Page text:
Jez Jez - 26 days ago 11x
ASP.NET (C#) Question

How can I force entity framework to insert identity columns?

I want to write some C# code to initialize my database with some seed data. Clearly, this is going to require the ability to be able to set the values of various Identity columns when inserting. I'm using a code-first approach. By default,

handles the database connection and so you can't
. So, what I've done so far is use the
constructor that lets me specify a DB connection to be used. Then, I set
in that DB connection, and then try to insert my records using entity framework. Here's an example of what I've got so far:

public class MyUserSeeder : IEntitySeeder {
public void InitializeEntities(AssessmentSystemContext context, SqlConnection connection) {
context.MyUsers.Add(new MyUser { MyUserId = 106, ConceptPersonId = 520476, Salutation = "Mrs", Firstname = "Novelette", Surname = "Aldred", Email = null, LoginId = "520476", Password="28c923d21b68fdf129b46de949b9f7e0d03f6ced8e9404066f4f3a75e115147489c9f68195c2128e320ca9018cd711df", IsEnabled = true, SpecialRequirements = null });
try {
SqlCommand cmd = new SqlCommand("SET IDENTITY_INSERT [dbo].[MyUser] ON", connection);
int retVal = cmd.ExecuteNonQuery();
finally {

So close and yet so far - because, although
works fine, when I then run
, I'm informed that "Explicit value must be specified for identity column in table 'MyUser' either when IDENTITY_INSERT is set to ON or when a replication user is inserting into a NOT FOR REPLICATION identity column."

Presumably, because MyUserId (which is the Identity column in the MyUser table) is the primary key, entity framework doesn't try to set it when I call
, even though I gave the
entity a value for the

Is there a way to force entity framework to try and insert even primary key values for an entity, then? Or maybe a way to temporarily mark
as not being a primary key value, so EF tries to insert it?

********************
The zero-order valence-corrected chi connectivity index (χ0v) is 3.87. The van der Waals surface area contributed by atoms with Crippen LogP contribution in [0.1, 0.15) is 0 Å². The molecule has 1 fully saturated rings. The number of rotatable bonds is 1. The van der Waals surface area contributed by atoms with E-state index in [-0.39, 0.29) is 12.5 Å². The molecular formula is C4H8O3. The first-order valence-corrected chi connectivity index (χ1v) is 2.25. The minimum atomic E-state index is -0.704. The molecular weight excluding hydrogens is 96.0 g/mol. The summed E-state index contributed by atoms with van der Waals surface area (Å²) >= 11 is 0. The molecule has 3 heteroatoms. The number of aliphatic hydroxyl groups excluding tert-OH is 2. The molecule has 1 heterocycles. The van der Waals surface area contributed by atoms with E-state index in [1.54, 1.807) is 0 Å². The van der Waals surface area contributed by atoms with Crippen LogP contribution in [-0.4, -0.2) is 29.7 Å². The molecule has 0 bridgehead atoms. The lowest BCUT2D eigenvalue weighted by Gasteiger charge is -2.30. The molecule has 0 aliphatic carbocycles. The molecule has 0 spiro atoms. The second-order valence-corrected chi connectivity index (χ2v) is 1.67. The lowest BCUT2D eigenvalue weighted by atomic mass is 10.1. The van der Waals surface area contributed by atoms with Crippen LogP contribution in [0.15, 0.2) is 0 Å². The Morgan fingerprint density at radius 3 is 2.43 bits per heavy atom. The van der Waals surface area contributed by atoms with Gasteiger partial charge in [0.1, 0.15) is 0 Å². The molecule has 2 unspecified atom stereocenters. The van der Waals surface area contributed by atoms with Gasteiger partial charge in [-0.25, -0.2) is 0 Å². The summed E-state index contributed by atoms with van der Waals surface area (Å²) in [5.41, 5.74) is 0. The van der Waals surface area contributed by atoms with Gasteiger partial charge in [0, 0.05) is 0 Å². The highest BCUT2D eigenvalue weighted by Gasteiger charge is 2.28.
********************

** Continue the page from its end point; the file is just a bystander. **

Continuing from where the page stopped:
Jez Jez

After careful consideration, I've decided that entity framework's refusal to insert identity columns is a feature, not a bug. :-) If I were to be inserting all entries in my database including their identity values, I'd also have to create an entity for every link table that entity framework had created automatically for me! It's just not the right approach.

So what I'm doing is setting up seeding classes that just use C# code and create EF entities, then use a DbContext to save the newly-created data. It takes a bit longer to take the dumped SQL and turn it into C# code, but there isn't (and shouldn't be) too much data just for "seeding" data - it should be a smallish amount of data which is representative of the kind of data that would be in a live DB that can quickly be put into a fresh DB for debugging/development purposes. This does mean that if I want to link entities together, I do have to do queries on what has already been inserted or my code wouldn't know their generated identity value, eg. This kind of thing will appear within the seeding code, after I have set up and done context.SaveChanges for MyRoles:

var roleBasic = context.MyRoles.Where(rl => rl.Name == "Basic").First();
var roleAdmin = context.MyRoles.Where(rl => rl.Name == "Admin").First();
var roleContentAuthor = context.MyRoles.Where(rl => rl.Name == "ContentAuthor").First();

MyUser thisUser = context.MyUsers.Add(new MyUser {
    Salutation = "Mrs", Firstname = "Novelette", Surname = "Aldred", Email = null, LoginUsername = "naldred", Password="c1c966821b68fdf129c46de949b9f7e0d03f6cad8ea404066f4f3a75e11514748ac9f68695c2128e520ca0275cd711df", IsEnabled = true, SpecialRequirements = null

Doing it this way also makes it more likely I will update my seeding data when I change the schema, because I will likely break the seeding code when I change it (if I remove a field or entity, the existing seeding code that uses that field/entity will fail to compile). With a SQL script for doing seeding, that wouldn't be the case, and nor would the SQL script be database-agnostic.

So I think that if you're trying to set the identity fields of entities for doing DB seeding data, you've definitely taken the wrong approach.

If I were actually dragging a load of data from say SQL Server to PostgreSQL (a full live DB, not just some seeding data), I could do it via EF, but I'd want to have two contexts open at the same time, and write some code to grab all the various entities from the source context and put them into the destination context, then save changes.

Generally, the only time it's appropriate to insert identity values is when you're copying from one DB to another DB within the same DBMS (SQL Server -> SQL Server, PostgreSQL -> PostgreSQL, etc.), and then you'd do it in a SQL script and not EF code-first (the SQL script wouldn't be DB-agnostic, but it wouldn't need to be; you're not going between different DBMSs).